By Christine Murray, See the Triumph Co-Founder
All this month, we’re focusing on how colleges and universities can become non-stigmatizing environments for survivors of intimate partner violence and other forms of abuse. Recently, there has been a lot of media attention to the issue of sexual assault on college campuses, especially how victims are often blamed and face significant barriers when they come forward to report their abuse. These news stories call attention to the significant stigma that often surrounds abuse and assault on many college campuses, and this stigma is one of the main reasons we are focusing on this topic this month.
However, there’s another important reason why we are so concerned about the climate on college campuses for survivors of abuse, and it stems from the findings of our research with survivors of past abusive relationships. One of the issues we’ve focused on learning about in our research is how people overcome past experiences of abuse and move forward into peaceful, nonviolent lives and relationships. A theme we heard from so many participants in our research was that attending and completing college was a major stepping stone for their own process of overcoming the past abuse in their lives.
Of course, we don’t want to convey that college or university studies are the only way people can overcome past abuse. Many survivors had already completed their highest levels of education before they experienced abuse. Still others find other paths to overcoming past abuse, such as by pursuing other career paths, finding support from other people in their lives, or seeking counseling--and any particular path may be the right direction for each person. College may or may not be a part of that equation.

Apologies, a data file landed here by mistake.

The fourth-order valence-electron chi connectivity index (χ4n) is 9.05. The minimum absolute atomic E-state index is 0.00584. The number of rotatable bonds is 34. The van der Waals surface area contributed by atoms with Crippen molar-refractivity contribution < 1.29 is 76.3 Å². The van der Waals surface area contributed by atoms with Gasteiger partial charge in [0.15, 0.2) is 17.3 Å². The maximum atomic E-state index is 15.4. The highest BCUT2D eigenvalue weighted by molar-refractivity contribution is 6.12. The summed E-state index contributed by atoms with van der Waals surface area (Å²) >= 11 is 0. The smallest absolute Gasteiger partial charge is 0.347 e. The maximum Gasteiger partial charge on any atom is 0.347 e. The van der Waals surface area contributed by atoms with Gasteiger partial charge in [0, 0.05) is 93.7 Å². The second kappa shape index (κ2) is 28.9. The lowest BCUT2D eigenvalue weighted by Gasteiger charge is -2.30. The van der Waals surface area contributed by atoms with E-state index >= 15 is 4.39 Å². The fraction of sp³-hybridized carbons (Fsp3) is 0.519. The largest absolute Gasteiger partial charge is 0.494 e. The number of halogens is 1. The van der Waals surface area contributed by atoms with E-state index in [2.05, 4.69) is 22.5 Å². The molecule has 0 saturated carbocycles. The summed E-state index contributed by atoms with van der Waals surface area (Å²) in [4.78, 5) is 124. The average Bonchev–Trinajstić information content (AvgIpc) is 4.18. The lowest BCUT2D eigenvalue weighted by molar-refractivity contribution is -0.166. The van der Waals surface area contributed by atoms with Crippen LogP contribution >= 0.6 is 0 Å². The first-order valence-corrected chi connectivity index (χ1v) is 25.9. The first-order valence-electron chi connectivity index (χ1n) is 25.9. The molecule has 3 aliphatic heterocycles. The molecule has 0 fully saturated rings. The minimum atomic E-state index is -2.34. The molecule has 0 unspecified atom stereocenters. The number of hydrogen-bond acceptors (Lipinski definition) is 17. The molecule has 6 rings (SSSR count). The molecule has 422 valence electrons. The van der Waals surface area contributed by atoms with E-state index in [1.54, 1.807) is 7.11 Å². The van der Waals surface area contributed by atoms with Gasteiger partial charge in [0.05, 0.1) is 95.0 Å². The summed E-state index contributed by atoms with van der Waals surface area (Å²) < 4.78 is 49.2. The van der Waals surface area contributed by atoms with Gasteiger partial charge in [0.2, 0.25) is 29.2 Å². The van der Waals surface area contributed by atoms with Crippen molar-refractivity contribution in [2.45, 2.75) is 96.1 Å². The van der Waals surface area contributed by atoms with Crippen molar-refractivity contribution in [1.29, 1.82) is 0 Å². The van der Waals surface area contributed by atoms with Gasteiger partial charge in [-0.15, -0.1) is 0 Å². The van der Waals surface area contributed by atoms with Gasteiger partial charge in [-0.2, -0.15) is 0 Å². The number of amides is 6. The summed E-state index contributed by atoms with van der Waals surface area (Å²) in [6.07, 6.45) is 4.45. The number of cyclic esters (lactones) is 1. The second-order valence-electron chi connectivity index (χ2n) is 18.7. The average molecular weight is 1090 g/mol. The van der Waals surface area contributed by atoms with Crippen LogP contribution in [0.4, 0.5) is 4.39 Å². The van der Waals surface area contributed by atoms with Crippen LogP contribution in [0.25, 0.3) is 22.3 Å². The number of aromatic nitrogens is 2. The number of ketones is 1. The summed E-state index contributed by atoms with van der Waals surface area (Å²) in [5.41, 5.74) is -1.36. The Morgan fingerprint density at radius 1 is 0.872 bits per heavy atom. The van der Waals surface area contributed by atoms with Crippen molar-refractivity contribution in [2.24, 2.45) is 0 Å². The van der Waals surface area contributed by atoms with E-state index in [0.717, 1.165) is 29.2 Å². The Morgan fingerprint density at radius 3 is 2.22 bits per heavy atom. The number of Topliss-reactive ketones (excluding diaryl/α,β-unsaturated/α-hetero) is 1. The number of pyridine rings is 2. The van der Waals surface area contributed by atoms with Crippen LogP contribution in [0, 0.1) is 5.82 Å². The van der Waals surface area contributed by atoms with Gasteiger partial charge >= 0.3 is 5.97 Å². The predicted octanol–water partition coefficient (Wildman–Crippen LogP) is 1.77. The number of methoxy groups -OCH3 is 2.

However, there are many reasons why college and university studies can play an important role in helping survivors overcome past abuse, and many of these reasons are illustrated by quotes from participants on our research.
First, a college education can provide survivors with tools and qualifications that help them achieve financial independence and career success. For example, consider the following quotes from participants in our research:
Third, many survivors in our research noted that attending college was one part of their overall journeys to overcoming their past abuse. Examples of statements reflecting this theme are as follows:
Ultimately, there are so many possible benefits that survivors can achieve by furthering their education as part of their process of overcoming past abuse. Because of this, we believe that colleges and universities have a valuable and unique opportunity to help support survivors in achieving financial independence, career success, enhanced self-awareness, and greater knowledge about common dynamics involved in both healthy and unsafe relationships. Colleges can choose to intentionally embrace these opportunities and help foster supportive environments for survivors. In so doing, they can both serve their educational missions and help survivors and others who’ve faced traumatic events to take meaningful, life-changing steps toward safety and empowerment.